If hydrangea blooms start to prematurely wilt, you can submerge the whole flower in a “bath” of water for about 45 minutes. If the hydrangea heads float, put something like a plate on top of the. They must be totally submerged.

Then recut and place the stems into boiling water and then back into a vase of fresh water. They should revive in a couple of hours and live another day or two or three.

It takes a little extra care to have a big beautiful bouquet of hydrangeas gracing your home, but it is so worth it!

pink and green hydrangeas

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hydrangeas in a pitcher

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  1. Thank you Yvonne! I’d given up on hydrangeas since they always flop on me. I’ve tried smashing and not smashing the stems, but I’ve never heard about boiling water. Maybe I’ll cut a few more and try that for a hopefully improved arrangement. Live & learn! 😉

  2. Bettie Paul says:

    Thanks for the beautiful Hydrangea tips. This is the first year we planted a blue one in the spring. To our surprise, it has a plethora of blooms. I cut three mature stems. Now I am anxious to follow your advice to keep them from wilting for viewing pleasure. Thanks, much appreciated. Love your Blog.

  3. Thanks for the tips on Hydrangeas. They are my absolute favorite flower.

  4. This was a very useful information. I was given beautiful hydrangeas this week and they are starting to wilt, so I am going to try to save them.

  5. Lacy Price says:

    This is so informative! I love picking them out of my yard. I want to plant more. I’m definitely going to save this advice to get more life out of my blooms!

  6. Judy Feyen says:

    Thank you for all of these helpful tips for keeping these beautiful flowers fresh. As a floral designer, I will add…the shorter the stem…the longer the flower will last. It is just so hard for hydrangeas to take in enough water in a long stem to hydrate all those hundreds of blooms on each stem. When possible, a 5″ to 7″ maximum stem is preferable. Plus…shorter stem arrangements look very full and lush.

  7. I love your home and your blog. I really enjoy opening the blog each morning to see what’s new, and I have used many of your ideas. However, I am going to have to delete your post temporarily. My email is my work email, and I am happy to say I am retiring soon! Once I decide for sure I want a computer at home, I’ll plug in with you again. Thank you for such a good blog!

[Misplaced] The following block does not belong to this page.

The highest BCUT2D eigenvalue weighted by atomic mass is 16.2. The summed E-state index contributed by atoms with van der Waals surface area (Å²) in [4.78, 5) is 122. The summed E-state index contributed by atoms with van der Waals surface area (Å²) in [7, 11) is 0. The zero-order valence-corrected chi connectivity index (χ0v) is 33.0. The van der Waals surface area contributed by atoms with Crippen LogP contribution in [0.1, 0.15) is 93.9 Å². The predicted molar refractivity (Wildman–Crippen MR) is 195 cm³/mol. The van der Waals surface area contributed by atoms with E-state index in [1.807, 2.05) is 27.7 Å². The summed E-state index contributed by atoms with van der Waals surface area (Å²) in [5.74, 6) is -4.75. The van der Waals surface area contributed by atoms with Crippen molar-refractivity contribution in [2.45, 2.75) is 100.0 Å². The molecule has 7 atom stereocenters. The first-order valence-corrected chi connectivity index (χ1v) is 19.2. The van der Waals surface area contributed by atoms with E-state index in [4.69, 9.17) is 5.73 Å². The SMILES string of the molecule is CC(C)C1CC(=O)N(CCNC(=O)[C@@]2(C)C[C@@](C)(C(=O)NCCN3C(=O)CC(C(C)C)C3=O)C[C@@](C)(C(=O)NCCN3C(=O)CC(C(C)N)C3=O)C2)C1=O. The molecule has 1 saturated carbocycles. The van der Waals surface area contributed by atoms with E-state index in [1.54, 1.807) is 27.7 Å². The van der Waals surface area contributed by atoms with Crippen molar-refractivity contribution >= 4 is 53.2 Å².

1. Sorry to see you go! I bet you will be back and I look forward to that time. Happy retirement!

  8. I love hydrangeas! Here in the Northeast, it will be a little while yet before the ones in our yard are ready for cutting. In the meantime, I’m making do with the occasional bouquet of hydrangeas from Trader Joe’s … lovely!

  9. MARY-ANN (FROM CANADA!) says:

    Thanks for the great hydrangea tips, Yvonne! I love hydrangeas. They are so pretty!

  10. LaRaunce Fleming says:

    Thank you Yvonne. Hydrangeas are plentiful in my yard. I planted four more bushes last summer and they are doing well. I appreciate all of the tips. As soon as I bring them in to enjoy, they wilt within a day or so. I have not tried the boiling water but I will when I get home.
    You are always so inspirational.


    1. I’m thrilled you are inspired!!! Yes, please cut hydrangeas and bring them in. They are so so pretty!

  11. Ashley Walter says:

    Hi Yvonne,

    Do you take your planters inside during the winter or do you leave them outside? I have Hydrangeas planted in my yard and would love to plant them in a planter.


  12. Your Hydrangeas are beautiful! Thanks for the tips. My Hydrangeas haven’t bloomed in years. What do you recommend I do to change that? Thanks so much!

    1. Oh, goodness! There are so many reasons for hydrangeas plants that don’t bloom. The biggest reason is they have been cut too far back. Some hydrangeas put out buds on old wood and when the old branches are cut off so are the blooms. Other reasons might be soil, wrong sunlight, or some hydrangeas just don’t bloom every year. Sorry, I can’t pinpoint the issue for you any better.

  13. Great tips. Hydrangeas are one of my favorites! Blessings to you.

  14. MARY-ANN (FROM CANADA!) says:

    Thanks, Yvonne, for your great tips on caring for cut hydrangeas. I learned a few new tips. I just love hydrangeas — such a beautiful flower! I always enjoy your posts!

    1. Mary Ann, I’m so glad you enjoyed this post and learned something. I am a huge fan of hydrangeas.

  15. Stephanie says:

    I am in awe! Two of my hydrangeas were wilting and in bad shape. I submerged them in water and they perked up. I wish I would have taken a before picture. Wow, it worked! Thank you for sharing your tips.